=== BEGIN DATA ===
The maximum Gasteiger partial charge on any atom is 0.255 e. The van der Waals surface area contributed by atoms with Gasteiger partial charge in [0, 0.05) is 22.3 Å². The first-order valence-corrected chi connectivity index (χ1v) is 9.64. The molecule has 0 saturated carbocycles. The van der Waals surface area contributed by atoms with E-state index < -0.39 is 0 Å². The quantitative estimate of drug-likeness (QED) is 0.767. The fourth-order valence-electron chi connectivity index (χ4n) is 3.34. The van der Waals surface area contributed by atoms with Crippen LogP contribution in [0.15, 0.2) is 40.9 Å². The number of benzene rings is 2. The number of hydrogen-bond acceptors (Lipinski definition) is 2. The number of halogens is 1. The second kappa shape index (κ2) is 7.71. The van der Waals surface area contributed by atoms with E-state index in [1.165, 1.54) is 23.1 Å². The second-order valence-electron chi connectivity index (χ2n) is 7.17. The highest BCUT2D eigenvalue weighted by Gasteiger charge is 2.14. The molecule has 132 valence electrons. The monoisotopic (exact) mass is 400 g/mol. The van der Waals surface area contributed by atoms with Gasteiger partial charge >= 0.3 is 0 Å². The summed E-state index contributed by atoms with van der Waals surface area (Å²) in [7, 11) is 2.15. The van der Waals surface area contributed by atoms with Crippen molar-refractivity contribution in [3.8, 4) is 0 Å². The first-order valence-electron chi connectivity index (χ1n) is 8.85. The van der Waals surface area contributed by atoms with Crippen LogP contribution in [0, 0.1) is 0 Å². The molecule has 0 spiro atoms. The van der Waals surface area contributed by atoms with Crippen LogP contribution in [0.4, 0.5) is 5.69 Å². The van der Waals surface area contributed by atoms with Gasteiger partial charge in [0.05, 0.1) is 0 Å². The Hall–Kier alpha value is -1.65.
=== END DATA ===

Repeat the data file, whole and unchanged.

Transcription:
The maximum Gasteiger partial charge on any atom is 0.255 e. The van der Waals surface area contributed by atoms with Gasteiger partial charge in [0, 0.05) is 22.3 Å². The first-order valence-corrected chi connectivity index (χ1v) is 9.64. The molecule has 0 saturated carbocycles. The van der Waals surface area contributed by atoms with E-state index < -0.39 is 0 Å². The quantitative estimate of drug-likeness (QED) is 0.767. The fourth-order valence-electron chi connectivity index (χ4n) is 3.34. The van der Waals surface area contributed by atoms with Crippen LogP contribution in [0.15, 0.2) is 40.9 Å². The number of benzene rings is 2. The number of hydrogen-bond acceptors (Lipinski definition) is 2. The number of halogens is 1. The second kappa shape index (κ2) is 7.71. The van der Waals surface area contributed by atoms with E-state index in [1.165, 1.54) is 23.1 Å². The second-order valence-electron chi connectivity index (χ2n) is 7.17. The highest BCUT2D eigenvalue weighted by Gasteiger charge is 2.14. The molecule has 132 valence electrons. The monoisotopic (exact) mass is 400 g/mol. The van der Waals surface area contributed by atoms with Gasteiger partial charge >= 0.3 is 0 Å². The summed E-state index contributed by atoms with van der Waals surface area (Å²) in [7, 11) is 2.15. The van der Waals surface area contributed by atoms with Crippen molar-refractivity contribution in [3.8, 4) is 0 Å². The first-order valence-electron chi connectivity index (χ1n) is 8.85. The van der Waals surface area contributed by atoms with Crippen LogP contribution in [0, 0.1) is 0 Å². The molecule has 0 spiro atoms. The van der Waals surface area contributed by atoms with Crippen LogP contribution in [0.4, 0.5) is 5.69 Å². The van der Waals surface area contributed by atoms with Gasteiger partial charge in [0.05, 0.1) is 0 Å². The Hall–Kier alpha value is -1.65.